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Bacterial vaginosis is uncommon in women who are virgins. We estimated effects of sexual debut on vaginal bacterial colonization.
Women who were virgins and aged 18–22 enrolled in a study of human papillomavirus acquisition were followed every 4 months for up to 2 years. Vaginal swabs from before and after sexual debut, or two independent visits for those remaining virginal were tested by quantitative polymerase chain reaction for Lactobacillus crispatus, L. jensenii, L. iners, Gardnerella vaginalis, and the bacterial vaginosis-associated species Atopobium vaginae, Megasphaera spp., Leptotrichia spp, Sneathia, spp BVAB1, BVAB2, and BVAB3.
We evaluated 97 women: 71 who became sexually active and 26 who remained virginal. At first sampling, 22/26 (85%) of women who remained virginal were colonized with Lactobacillus species compared to 22/26 (85%) at follow-up (p > 0.99). G. vaginalis was present in 12/26 (46%) initially, and 11/26 (42%) at follow-up (p > 0.99). Among women who became sexually active, colonization with Lactobacillus species remained stable: 65/71 (92%) vs. 66/71 (93%) (p > 0.99), while colonization with G. vaginalis increased [28/71 (39%) vs 40/71 (56%); p = 0.02]. Among women who did not initiate sexual activity during the study, 2/26 (8%) had any bacterial vaginosis-associated species detected at both the first and second visits(p > 0.99). Among women who became sexually active during the study 15/71 (21%) were colonized with bacterial vaginosis-associated species initially, compared to 13/71 (18%) after sexual debut (p = 0.77).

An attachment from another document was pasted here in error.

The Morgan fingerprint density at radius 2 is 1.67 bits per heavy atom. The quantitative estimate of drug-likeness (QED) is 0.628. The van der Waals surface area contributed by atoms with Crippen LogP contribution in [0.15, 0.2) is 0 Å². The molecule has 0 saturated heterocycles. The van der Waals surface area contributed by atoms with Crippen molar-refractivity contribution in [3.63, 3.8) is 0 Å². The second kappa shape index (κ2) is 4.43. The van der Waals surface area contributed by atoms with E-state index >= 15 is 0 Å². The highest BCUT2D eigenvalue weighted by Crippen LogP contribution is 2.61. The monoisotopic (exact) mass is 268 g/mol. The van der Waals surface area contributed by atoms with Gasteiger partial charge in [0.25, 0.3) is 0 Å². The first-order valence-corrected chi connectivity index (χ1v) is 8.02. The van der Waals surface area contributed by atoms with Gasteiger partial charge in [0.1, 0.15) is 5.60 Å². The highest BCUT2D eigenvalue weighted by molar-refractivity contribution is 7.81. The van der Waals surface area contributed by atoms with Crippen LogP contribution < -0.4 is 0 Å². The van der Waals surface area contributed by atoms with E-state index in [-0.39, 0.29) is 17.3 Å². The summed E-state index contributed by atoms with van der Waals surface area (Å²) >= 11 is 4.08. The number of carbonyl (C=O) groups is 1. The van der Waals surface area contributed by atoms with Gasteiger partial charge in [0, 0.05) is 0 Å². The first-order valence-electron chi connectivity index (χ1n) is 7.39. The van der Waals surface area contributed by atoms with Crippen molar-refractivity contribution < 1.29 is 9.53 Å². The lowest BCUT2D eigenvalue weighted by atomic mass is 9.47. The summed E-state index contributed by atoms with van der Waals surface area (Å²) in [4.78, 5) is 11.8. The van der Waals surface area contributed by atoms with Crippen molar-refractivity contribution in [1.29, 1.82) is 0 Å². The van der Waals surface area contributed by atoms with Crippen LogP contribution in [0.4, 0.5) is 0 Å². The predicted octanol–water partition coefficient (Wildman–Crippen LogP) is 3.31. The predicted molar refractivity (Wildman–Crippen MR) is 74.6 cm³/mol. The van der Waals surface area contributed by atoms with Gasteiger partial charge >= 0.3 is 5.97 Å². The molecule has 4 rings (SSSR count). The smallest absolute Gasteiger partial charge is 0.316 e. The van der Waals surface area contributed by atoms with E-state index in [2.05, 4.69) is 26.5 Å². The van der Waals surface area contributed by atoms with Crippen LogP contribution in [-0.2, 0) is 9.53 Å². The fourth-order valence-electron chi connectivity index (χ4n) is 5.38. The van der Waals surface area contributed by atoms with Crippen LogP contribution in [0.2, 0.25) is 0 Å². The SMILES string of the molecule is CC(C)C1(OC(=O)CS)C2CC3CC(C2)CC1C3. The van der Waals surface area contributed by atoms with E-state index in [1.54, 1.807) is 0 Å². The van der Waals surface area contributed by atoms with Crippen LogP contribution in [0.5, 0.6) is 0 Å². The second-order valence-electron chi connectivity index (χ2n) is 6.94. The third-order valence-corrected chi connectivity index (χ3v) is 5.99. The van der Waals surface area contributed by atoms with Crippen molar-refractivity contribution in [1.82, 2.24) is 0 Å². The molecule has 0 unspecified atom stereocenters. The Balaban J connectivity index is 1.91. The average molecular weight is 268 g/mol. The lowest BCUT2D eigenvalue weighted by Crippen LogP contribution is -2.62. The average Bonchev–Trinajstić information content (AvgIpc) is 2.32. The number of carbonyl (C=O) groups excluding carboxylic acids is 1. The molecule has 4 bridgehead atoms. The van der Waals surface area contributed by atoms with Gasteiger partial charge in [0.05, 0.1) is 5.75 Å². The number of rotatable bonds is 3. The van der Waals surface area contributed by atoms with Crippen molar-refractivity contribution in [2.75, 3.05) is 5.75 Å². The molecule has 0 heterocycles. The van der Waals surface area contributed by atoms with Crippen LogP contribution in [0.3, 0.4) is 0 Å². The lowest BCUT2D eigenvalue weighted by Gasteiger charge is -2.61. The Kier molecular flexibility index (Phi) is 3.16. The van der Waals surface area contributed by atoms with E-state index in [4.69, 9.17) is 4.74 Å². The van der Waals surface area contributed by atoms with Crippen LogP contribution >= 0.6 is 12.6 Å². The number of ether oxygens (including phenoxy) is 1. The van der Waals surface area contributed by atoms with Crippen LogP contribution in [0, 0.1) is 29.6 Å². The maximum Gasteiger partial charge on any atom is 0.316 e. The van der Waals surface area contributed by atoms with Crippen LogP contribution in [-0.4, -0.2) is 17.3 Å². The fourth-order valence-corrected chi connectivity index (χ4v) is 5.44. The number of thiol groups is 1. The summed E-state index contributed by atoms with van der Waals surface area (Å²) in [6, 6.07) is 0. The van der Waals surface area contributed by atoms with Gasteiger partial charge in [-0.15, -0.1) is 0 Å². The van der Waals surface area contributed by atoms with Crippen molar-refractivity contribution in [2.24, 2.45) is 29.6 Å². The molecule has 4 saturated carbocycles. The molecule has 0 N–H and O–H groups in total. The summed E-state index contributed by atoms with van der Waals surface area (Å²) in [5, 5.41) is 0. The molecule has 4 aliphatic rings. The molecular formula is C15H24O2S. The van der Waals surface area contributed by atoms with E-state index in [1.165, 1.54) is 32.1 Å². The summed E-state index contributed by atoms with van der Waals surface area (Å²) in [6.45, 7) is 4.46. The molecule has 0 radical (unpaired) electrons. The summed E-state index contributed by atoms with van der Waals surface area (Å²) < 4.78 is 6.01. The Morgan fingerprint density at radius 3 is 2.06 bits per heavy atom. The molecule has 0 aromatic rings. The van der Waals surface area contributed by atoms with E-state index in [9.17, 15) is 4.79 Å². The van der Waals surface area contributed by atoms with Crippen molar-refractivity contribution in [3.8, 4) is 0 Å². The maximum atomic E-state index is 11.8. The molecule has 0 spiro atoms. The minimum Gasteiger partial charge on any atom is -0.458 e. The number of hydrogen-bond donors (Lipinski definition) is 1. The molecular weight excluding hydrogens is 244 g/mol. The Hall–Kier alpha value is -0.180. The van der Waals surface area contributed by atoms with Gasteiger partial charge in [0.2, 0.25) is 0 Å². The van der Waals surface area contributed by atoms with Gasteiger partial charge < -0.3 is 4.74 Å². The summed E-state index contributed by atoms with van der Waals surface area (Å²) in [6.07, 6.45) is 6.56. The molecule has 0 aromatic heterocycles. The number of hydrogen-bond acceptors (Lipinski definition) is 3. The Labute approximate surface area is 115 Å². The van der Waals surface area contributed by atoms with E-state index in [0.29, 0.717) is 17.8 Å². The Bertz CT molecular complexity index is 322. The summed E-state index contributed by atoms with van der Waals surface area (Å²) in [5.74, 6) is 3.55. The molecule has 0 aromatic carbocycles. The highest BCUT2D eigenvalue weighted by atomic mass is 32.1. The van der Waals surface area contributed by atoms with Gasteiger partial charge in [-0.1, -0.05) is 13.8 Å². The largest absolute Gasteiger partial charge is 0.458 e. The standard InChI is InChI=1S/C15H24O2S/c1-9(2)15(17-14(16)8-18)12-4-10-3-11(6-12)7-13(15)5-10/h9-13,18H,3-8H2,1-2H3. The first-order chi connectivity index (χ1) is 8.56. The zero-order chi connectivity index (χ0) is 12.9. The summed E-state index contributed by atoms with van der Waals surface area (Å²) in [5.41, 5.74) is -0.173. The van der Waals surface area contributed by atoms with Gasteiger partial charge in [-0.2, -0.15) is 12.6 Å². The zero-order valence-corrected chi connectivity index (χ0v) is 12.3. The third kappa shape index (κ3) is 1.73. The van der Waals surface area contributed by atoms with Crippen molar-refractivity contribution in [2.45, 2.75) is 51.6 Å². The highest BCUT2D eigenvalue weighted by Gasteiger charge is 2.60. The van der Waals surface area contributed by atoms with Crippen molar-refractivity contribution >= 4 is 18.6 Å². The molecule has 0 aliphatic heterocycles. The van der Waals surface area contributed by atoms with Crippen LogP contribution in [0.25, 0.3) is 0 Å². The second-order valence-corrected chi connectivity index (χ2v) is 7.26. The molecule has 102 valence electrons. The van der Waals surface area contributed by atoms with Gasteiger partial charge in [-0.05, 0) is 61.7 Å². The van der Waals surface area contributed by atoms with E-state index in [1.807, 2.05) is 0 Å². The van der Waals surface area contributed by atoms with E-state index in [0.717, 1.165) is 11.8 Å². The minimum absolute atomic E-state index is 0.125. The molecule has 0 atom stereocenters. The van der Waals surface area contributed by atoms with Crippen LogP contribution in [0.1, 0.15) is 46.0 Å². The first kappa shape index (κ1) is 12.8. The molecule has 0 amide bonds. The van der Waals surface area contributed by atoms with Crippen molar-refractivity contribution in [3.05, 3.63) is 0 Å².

Among women who were virgins, vaginal colonization with bacterial vaginosis-associated bacterial species is uncommon and does not change after sexual debut.
Bacterial vaginosis (BV) is a syndrome characterized by a shift in the bacterial composition of the vaginal microbiota from a Lactobacillus predominant ecosystem to a mixed, diverse, primarily anaerobic community.(1) BV is most prevalent in women of reproductive age(2) and has clearly been linked to sexual activity,(3) though the mechanism for this link is unclear. Several possibilities have been proposed including transmission of a specific bacterial pathogen(4), transmission of a phage that attacks the protective lactobacilli(5) or use of vaginal lubricants that disrupt the normal ecosystem.(6) Initial studies suggested that women who had not had penile-vaginal intercourse were unlikely to have BV(7, 8); however more recent studies have shown that non-penetrative sexual contact – such as oral sex, use of sex toys, or mutual masturbation (9) – can increase the risk of altered vaginal microbiota.
BV has a high rate of recurrence after treatment (10) and is linked to adverse reproductive health outcomes, such as preterm delivery, pelvic inflammatory disease and acquisition of sexually transmitted infections(11); thus prevention is important. Understanding how sexual behavior may transmit or facilitate development of BV may be an important part of developing a prevention strategy. A cross-sectional study of young Australian women showed that many of the BV-associated bacterial species, such as Megasphaera species, Leptotrichia and the Clostridia-like Bacterial Vaginosis Associated Bacterium (BVAB) 1, 2 and 3, are less prevalent in sexually naïve women.(12) Little is known about the normal vaginal microbiota in adolescents and sexually inexperienced women, and whether initiation of sexual activity induces a change from a healthy Lactobacillus-dominant microbiota toward one that might increase the risk of developing BV. We undertook this study to examine whether initiation of sexual intercourse in a virginal population was associated with shifts in the vaginal microbiota that might indicate how sex predisposes women to develop BV.